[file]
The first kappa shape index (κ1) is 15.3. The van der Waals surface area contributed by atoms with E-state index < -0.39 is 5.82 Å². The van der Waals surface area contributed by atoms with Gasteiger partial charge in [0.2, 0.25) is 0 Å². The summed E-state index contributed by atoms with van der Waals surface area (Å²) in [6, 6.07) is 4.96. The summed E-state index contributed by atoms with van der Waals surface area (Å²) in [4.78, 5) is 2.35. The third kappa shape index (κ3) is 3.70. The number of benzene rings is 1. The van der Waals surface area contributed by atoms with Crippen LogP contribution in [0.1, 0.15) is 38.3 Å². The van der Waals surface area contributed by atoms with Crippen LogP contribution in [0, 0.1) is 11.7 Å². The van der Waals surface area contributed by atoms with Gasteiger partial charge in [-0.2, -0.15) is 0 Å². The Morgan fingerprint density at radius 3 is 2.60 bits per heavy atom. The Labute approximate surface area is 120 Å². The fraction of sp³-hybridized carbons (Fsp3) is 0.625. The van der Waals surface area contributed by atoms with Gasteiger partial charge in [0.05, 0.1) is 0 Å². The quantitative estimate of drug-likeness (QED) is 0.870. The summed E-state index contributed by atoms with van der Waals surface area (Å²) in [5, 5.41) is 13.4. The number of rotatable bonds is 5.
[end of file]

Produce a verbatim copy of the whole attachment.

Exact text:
The first kappa shape index (κ1) is 15.3. The van der Waals surface area contributed by atoms with E-state index < -0.39 is 5.82 Å². The van der Waals surface area contributed by atoms with Gasteiger partial charge in [0.2, 0.25) is 0 Å². The summed E-state index contributed by atoms with van der Waals surface area (Å²) in [6, 6.07) is 4.96. The summed E-state index contributed by atoms with van der Waals surface area (Å²) in [4.78, 5) is 2.35. The third kappa shape index (κ3) is 3.70. The number of benzene rings is 1. The van der Waals surface area contributed by atoms with Crippen LogP contribution in [0.1, 0.15) is 38.3 Å². The van der Waals surface area contributed by atoms with Crippen LogP contribution in [0, 0.1) is 11.7 Å². The van der Waals surface area contributed by atoms with Gasteiger partial charge in [-0.2, -0.15) is 0 Å². The Morgan fingerprint density at radius 3 is 2.60 bits per heavy atom. The Labute approximate surface area is 120 Å². The fraction of sp³-hybridized carbons (Fsp3) is 0.625. The van der Waals surface area contributed by atoms with Gasteiger partial charge in [0.05, 0.1) is 0 Å². The quantitative estimate of drug-likeness (QED) is 0.870. The summed E-state index contributed by atoms with van der Waals surface area (Å²) in [5, 5.41) is 13.4. The number of rotatable bonds is 5.